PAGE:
Founded 40 years ago by Somer Sr., Keystone supplies ornaments and packaging for floral arrangements to floristseverything but the flowers. About two years ago, the company began to flounder. Everyone was working hard, but critical decision-making just seemed to fall through the cracks, resulting in a sales downturn and morale problems. Many of the company's 22 employees felt stressed, and turnover was high.
During that difficult time, Somer Jr., who had joined Keystone in the late seventies, and Lorie, who came in the early eighties, attended a seminar on family business. As they listened, they realized that their situation was not unique, and that there were solutions to their problems. For the first time, they sensed that they were part of the same team. They approached Somer Sr. and told him they wanted to hire a consultant to help solve the problems. Somer Sr. wasn't keen on counselors, but agreed to hire me.
The major problem, I soon saw, was poor definition and assignment of management responsibilities. The three family members, and one key nonfamily person, the purchasing manager, worked with me to define, in a systematic way, all of the management tasks that had to be performed. Then, each person identified his or her strengths and weaknesses. Strengths were matched with management activities, which ultimately led to the definition of management roles.
As a result, Somer Sr. agreed to step back from day-to-day operations and function as senior statesman for the firm, while retaining the title of president. Somer Jr.'s strengths made him a strong candidate for administrative tasks, and Lorie seemed best suited for sales. They took over these jobs, Lorie as vice president and Somer Jr. as secretary/treasurer.
"Now that each of us is responsible for specific areas of the business, our employees know exactly who to speak with concerning their particular responsibilities," Lorie says. "It's also helped us to make sure that we get the important things done without duplicating our efforts."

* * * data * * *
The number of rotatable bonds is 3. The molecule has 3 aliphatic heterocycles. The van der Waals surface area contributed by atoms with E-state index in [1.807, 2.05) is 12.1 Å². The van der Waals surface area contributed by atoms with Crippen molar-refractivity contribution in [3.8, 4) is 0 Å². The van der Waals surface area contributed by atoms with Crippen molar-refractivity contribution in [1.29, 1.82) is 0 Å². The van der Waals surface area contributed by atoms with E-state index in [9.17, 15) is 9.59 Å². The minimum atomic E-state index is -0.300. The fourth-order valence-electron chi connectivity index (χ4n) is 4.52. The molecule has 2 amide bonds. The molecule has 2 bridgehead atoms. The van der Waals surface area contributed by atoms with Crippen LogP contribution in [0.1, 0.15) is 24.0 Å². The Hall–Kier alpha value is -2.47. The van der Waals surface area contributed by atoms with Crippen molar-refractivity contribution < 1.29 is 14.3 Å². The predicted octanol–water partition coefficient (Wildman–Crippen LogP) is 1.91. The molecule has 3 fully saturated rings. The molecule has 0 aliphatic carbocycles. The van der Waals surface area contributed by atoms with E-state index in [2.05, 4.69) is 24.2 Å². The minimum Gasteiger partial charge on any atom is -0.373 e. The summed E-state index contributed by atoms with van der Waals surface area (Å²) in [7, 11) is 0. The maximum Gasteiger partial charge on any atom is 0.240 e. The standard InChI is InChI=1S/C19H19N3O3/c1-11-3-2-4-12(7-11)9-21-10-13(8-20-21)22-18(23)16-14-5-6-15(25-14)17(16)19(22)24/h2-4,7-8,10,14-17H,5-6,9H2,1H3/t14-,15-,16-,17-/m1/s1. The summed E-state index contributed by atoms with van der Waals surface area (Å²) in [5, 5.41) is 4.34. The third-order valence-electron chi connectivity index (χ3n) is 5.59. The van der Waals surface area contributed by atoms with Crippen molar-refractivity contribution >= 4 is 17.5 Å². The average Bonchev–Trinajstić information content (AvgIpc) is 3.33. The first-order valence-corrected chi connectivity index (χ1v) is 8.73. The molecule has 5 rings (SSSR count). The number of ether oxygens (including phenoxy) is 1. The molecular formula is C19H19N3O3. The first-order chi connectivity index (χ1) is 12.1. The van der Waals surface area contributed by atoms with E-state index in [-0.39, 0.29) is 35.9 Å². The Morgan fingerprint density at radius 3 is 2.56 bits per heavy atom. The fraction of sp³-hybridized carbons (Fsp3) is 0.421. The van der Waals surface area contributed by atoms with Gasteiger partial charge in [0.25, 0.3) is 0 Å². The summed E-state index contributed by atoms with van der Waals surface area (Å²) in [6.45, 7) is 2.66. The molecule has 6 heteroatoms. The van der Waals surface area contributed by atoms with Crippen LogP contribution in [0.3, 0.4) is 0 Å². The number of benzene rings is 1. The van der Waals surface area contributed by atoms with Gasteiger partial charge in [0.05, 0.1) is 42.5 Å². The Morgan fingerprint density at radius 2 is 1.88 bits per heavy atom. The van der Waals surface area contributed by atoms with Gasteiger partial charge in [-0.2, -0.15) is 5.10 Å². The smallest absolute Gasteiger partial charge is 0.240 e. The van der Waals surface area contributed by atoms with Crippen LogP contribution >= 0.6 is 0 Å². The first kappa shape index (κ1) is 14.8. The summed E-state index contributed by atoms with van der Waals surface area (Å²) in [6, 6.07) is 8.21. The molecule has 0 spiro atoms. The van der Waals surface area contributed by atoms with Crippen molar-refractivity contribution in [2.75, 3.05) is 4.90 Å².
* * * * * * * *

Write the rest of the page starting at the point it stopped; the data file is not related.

Somer Jr. still participates in the buying, though, as does the purchasing agent. 'To buy successfully, you need more than one point of view," Somer Jr. says. "That way you'll make a large cross section of customers happy."
Now that they have definite roles, Somer Jr. and Lorie are ready to expand. "When the business was out of control, we couldn't even begin to talk about expansion," Somer Jr. says. "Now we can begin to take the next step."
The process of organizing the company continues. And both Somer Jr. and Lorie realize that as it grows, their roles will change. The biggest thing I've learned is that we aren't finished learning how to make this a better business," says Lorie. "Sometimes, when we are dealing with big problems, we revert to our family roles. When we first raise an issue, it tends to be done emotionally. We are still learning how to communicate in our business roles."
The Obernauers' long-term success will depend on whether Somer Jr. and Lorie can remain equal bosses and still retain individual control over their segments of the business. For many siblings, creating such "peerness" and "separation" is the most difficult issue they must resolve.
Peerness is a term I use to describe the level playing field that can be created for adult siblings working in the same business. It implies that all are equals in terms of influence and contribution to the company, even though each has a separate turf which he or she can dominate. It is often very hard for siblings to achieve separation in business because families, in their desire for closeness, often pressure siblings to erase differences and focus on sameness. Achieving both peerness and separation is difficult because it calls on people to live with ambiguity. They need to be able to act decisively, to take initiative, yet must remain team players.
For those owners who decide to pass the family business to more than one sibling, the question remains: how? One common approach is to split the company into divisions and give each sister or brother the responsibility of running one of them. Another is to create subsidiaries or new product lines for different children to manage. The family can develop a multiple presidency, in which siblings function as a top management team, or it can rotate the presidency, as the Scolari brothers do. Finally, when the company has a trusted senior executive who isn't a family member, he can be named president and the children can be given equal status with the title of vice president.
The big problem in many family companies is that the members' separate responsibilities are never rigorously spelled out. More importantly, even when they are, old conflicts between siblings can often undermine peerness and teamwork.
The efforts of two brothers to achieve a working relationship on equal terms in a $25 million graphics business illustrates what can be done. The founder of the business, whom I shall call Carl Davis, was 62 and wanted to slow down a bit. Although he was ready to loosen his ties to the day-to-day operations of the firm, conflict between his two sons, Carl Jr. and Bud, prevented him from doing so.